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5 Health Questions To Ask Your Mom

By Dr. Carrie Jones Expert HERWriter
 
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5 Health Questions To Ask Your Mom 3 5 14
ask mom these health questions
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Sunday was Mother’s Day and many were celebrating with cards, calls, flowers and brunch to honor the women in their lives. Yet, how many know the full health history of their mom, grandmother and aunts? This information could prove to be critical when it comes to your own health. Here are five questions to ask the female family members in your life.

1. How was menopause?
This question is important as women tend to follow the other women in their family when it comes to perimenopause and menopausal changes. Do the hot flashes and night sweats start in the 40s or 50s? How long did it take? Was it rough? Was it easy? How did she treat it? Any complications?

2. Who has had cancer in the family? And at what age?
This applies to both the men and women, however mom tends to know this information. If grandma and the aunts had breast cancer at a younger age, this is more concerning than finding out grandma had it later in life.

Has anyone had thyroid cancer? Prostate cancer? Ovarian, cervical or uterine cancer? Skin cancer? Know your family’s cancer history.

3. What are the family trends?
If all the women eventually develop thyroid disease and go on thyroid medication, this helps both you and your health care provider to be extra-diligent and proactive. Does heart disease run in the family?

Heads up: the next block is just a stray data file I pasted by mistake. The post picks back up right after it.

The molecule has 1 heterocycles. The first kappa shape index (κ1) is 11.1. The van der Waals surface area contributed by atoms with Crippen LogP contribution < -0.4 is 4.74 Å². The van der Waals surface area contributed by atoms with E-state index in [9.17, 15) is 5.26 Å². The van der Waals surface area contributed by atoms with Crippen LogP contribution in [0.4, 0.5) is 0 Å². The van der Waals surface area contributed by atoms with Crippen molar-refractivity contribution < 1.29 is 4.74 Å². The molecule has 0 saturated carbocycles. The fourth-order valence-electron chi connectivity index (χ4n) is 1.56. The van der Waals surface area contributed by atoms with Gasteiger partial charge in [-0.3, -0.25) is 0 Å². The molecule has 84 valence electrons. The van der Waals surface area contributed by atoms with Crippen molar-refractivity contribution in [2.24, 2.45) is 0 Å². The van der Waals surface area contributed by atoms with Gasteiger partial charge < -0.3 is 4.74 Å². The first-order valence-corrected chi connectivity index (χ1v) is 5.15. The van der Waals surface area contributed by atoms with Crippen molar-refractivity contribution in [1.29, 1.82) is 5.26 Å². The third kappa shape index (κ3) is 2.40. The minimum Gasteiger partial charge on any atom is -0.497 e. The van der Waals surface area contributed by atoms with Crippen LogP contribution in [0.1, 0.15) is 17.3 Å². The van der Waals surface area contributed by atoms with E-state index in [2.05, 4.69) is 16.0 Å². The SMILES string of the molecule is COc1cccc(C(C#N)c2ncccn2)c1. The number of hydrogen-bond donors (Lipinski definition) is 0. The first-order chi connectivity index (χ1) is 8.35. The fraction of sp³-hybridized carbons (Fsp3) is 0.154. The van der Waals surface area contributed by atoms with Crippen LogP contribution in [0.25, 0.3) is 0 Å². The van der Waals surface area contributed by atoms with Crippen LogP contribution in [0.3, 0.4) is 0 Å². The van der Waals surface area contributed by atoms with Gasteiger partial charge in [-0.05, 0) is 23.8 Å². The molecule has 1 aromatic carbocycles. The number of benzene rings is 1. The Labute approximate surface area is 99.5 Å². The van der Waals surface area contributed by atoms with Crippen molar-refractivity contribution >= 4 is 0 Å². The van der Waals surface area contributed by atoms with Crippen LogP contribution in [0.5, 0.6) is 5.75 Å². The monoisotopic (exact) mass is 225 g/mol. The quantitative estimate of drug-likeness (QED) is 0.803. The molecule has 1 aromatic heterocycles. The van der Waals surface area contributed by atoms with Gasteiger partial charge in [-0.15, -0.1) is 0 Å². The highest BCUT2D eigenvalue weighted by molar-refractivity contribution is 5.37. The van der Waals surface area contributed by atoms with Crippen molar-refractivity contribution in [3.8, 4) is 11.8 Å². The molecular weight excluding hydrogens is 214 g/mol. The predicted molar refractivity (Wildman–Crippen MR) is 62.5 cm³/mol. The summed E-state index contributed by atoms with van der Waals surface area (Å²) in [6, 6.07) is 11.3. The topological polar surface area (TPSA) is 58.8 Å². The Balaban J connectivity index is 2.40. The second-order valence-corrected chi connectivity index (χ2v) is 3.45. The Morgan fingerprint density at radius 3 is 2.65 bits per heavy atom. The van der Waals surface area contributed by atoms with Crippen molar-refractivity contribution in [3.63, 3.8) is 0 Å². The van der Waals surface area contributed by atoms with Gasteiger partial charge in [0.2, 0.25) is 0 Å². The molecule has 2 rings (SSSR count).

What about obesity? Fertility problems? Endometriosis? Osteoporosis? Do the women tend to lose their hair as they age? Everyone have their gallbladder? What about digestive or food allergy problems? All of this information is critical for future planning and may shed light into current symptoms.

4. Any outliers in the family?
The second cousin with celiac disease may not strike you as important, however as your gas and bloating worsen, there could be a direct link. The weird uncle whose mood alternates from really happy and hyper to down and depressed may be suffering from undiagnosed bipolar disorder. This can be genetically linked as can depression in the family.

Add a Comment2 Comments

EmpowHER Guest
Anonymous

One of the often missed signs of heart disease are heavy and tired legs. Often heavy legs are a sign of peripheral artery disease (PAD)which is blockage in the leg arteries. This can cause heart attack. reverse PAD disease

May 23, 2013 - 4:44pm
EmpowHER Guest
Anonymous

This is great information. What about asking about the family history of premature heart disease too?

May 19, 2013 - 4:21pm
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We value and respect our HERWriters' experiences, but everyone is different. Many of our writers are speaking from personal experience, and what's worked for them may not work for you. Their articles are not a substitute for medical advice, although we hope you can gain knowledge from their insight.

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